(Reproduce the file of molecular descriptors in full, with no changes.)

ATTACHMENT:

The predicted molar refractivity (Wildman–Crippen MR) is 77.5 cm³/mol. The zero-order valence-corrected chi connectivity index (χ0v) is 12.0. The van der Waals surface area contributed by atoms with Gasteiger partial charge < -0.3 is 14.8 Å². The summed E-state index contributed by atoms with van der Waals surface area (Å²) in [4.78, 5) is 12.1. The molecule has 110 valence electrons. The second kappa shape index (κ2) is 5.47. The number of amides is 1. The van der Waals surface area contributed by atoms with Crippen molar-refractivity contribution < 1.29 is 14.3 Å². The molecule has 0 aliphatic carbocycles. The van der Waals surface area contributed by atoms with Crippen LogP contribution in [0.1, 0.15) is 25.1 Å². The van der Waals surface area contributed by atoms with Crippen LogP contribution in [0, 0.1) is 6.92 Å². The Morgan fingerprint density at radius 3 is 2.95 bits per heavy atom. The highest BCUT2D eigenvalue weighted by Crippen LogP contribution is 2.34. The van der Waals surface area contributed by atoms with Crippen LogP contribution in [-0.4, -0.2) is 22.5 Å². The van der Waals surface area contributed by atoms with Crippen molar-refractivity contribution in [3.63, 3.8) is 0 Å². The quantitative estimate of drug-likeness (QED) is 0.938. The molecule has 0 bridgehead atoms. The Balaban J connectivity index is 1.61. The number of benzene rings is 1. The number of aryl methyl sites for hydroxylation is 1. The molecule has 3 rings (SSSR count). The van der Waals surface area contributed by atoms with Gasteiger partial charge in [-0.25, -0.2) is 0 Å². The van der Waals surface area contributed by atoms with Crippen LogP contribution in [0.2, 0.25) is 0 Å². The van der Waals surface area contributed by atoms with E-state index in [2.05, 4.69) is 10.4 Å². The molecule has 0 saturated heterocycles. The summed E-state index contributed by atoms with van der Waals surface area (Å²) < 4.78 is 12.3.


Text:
The predicted molar refractivity (Wildman–Crippen MR) is 77.5 cm³/mol. The zero-order valence-corrected chi connectivity index (χ0v) is 12.0. The van der Waals surface area contributed by atoms with Gasteiger partial charge < -0.3 is 14.8 Å². The summed E-state index contributed by atoms with van der Waals surface area (Å²) in [4.78, 5) is 12.1. The molecule has 110 valence electrons. The second kappa shape index (κ2) is 5.47. The number of amides is 1. The van der Waals surface area contributed by atoms with Crippen molar-refractivity contribution < 1.29 is 14.3 Å². The molecule has 0 aliphatic carbocycles. The van der Waals surface area contributed by atoms with Crippen LogP contribution in [0.1, 0.15) is 25.1 Å². The van der Waals surface area contributed by atoms with Crippen LogP contribution in [0, 0.1) is 6.92 Å². The Morgan fingerprint density at radius 3 is 2.95 bits per heavy atom. The highest BCUT2D eigenvalue weighted by Crippen LogP contribution is 2.34. The van der Waals surface area contributed by atoms with Crippen LogP contribution in [-0.4, -0.2) is 22.5 Å². The van der Waals surface area contributed by atoms with Crippen molar-refractivity contribution in [3.63, 3.8) is 0 Å². The quantitative estimate of drug-likeness (QED) is 0.938. The molecule has 0 bridgehead atoms. The Balaban J connectivity index is 1.61. The number of benzene rings is 1. The number of aryl methyl sites for hydroxylation is 1. The molecule has 3 rings (SSSR count). The van der Waals surface area contributed by atoms with Gasteiger partial charge in [-0.25, -0.2) is 0 Å². The van der Waals surface area contributed by atoms with Crippen LogP contribution in [0.2, 0.25) is 0 Å². The van der Waals surface area contributed by atoms with E-state index in [2.05, 4.69) is 10.4 Å². The molecule has 0 saturated heterocycles. The summed E-state index contributed by atoms with van der Waals surface area (Å²) < 4.78 is 12.3.